The following day (on June 15), another wave of Qasif-2K drones hit both the airport of Jizan and Abha once again. At Jizan airport, the control room of Saudi unmanned aerial vehicles (UAVs) program was destroyed, whereas in Abha the Yemeni drones destroyed a petrol station. Both airports were later confirmed to have been temporarily put out of service, as attested to by air navigation monitoring centers.
Yet for all the damage that has been inflicted on the Saudi war machine, it was still not over. As if to defy imagination, the Yemeni Armed Forces struck again on June 17. And not only did they carry out another unmanned aerial attack, they also succeeded in hitting the exact same Abha International Airport again. And just like happened twice before in the course of less than a week, air traffic to and from the ‘Asir provincial capital was temporarily, but completely, halted.
On June 19, Yemen’s defenders launched yet another cruise missile, this time striking a major Saudi power plant in al-Shaqiq area of Jizan province. The missile strike caused extensive damage to the plant, in yet another retaliation for continued Saudi war crimes.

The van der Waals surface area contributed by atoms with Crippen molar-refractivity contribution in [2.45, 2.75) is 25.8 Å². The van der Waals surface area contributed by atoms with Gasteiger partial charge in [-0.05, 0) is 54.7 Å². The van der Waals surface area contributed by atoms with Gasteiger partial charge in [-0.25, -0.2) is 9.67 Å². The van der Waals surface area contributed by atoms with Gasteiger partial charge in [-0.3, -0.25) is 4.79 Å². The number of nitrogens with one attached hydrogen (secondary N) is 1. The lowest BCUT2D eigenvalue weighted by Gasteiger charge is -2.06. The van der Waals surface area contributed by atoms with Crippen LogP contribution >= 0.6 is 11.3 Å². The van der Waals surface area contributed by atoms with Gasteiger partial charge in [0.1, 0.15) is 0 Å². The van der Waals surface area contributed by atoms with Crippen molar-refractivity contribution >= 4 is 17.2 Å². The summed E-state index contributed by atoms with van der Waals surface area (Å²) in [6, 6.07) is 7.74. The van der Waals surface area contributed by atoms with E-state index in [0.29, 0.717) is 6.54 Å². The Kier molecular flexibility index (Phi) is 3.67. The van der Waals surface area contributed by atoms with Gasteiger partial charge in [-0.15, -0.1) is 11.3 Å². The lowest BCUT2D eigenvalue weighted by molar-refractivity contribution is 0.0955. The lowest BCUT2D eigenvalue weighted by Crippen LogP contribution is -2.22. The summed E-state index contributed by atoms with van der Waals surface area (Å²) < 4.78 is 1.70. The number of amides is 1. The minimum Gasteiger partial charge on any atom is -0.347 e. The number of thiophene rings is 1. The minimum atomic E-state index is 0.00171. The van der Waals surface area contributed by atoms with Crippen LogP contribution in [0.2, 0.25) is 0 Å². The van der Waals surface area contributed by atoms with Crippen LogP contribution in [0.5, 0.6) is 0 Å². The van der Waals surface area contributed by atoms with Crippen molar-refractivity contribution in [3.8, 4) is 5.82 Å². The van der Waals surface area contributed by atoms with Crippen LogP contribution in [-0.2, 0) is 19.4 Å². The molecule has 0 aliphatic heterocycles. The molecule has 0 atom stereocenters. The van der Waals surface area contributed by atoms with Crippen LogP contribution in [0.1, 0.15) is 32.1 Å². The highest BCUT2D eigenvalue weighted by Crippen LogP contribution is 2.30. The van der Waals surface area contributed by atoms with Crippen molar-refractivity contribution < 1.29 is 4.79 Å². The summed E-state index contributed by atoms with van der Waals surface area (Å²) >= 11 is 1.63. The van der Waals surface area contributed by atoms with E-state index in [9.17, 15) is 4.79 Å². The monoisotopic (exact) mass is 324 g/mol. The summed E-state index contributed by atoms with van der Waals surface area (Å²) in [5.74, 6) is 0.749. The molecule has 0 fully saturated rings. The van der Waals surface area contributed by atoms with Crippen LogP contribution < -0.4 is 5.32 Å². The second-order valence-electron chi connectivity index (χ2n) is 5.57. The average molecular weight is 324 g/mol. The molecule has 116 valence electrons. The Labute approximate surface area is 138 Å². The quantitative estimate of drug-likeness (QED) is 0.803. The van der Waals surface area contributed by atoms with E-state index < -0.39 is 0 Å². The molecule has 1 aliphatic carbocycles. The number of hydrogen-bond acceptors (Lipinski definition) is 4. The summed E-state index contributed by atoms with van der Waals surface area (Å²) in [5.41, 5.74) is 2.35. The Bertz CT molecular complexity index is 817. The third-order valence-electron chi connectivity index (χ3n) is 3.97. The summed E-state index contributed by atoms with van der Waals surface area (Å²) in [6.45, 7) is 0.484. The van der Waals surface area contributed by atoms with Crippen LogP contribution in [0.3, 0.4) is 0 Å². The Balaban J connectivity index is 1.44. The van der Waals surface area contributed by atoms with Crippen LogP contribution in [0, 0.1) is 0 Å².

On the same day, dozens of Saudi troops and foreign mercenaries were killed in a Badr-F missile strike that struck right in the middle of a military gathering in Najran. Reports stated that dozens of ambulances were seen rushing to the scene to tend to the wounded, confirming how successful the strike was.
On June 20, the official spokesperson of the Yemeni Armed Forces, Brigadier General Yahya Sari‘, announced that Jizan International Airport had once again been attacked by Yemeni combat drones, this time striking the hangar bay of Saudi unmanned aerial vehicles. It is a fitting irony that the once feared drones of the US-Saudi war machine, so often used to target civilians and non-military infrastructure in Yemen, are now being destroyed by a new and highly efficient series of Yemeni unmanned aircraft.
The abundance of highly efficient and precise Yemeni air strikes taking place in such a short period of time, has fulfilled the promise that the Leader of the Yemeni Revolution, Sayyid ‘Abd al-Malik al-Huthi made in April, when he vowed that vital Saudi facilities would be attacked if the invaders did not cease attacking Hodeydah.
On June 20, Yahya Sari‘ issued this threat once again in crystal clear terms, warning that the missiles and drones of Yemen can strike anywhere in Saudi Arabia at any time. “We have advanced technologies that US-made and other interceptor systems deployed in Saudi Arabia cannot deal with,” the general warned, adding that “Our strikes will not be confined to just ‘Asir, Najran, or Jizan.”
It cannot be overstated just how important it is to stress that despite all the odds Yemen is winning the war. It may defy comprehension to many news pundits and self-declared analysts across the world but Yemen will be victorious, insha’allah.
Yemen is proof of the truth that the Majestic Qur’an tells us in Surah al-Nisa’, “And Allah knows best who your enemies are; and none can supervise as Allah does, and nonce can give support as Allah does” (4:45).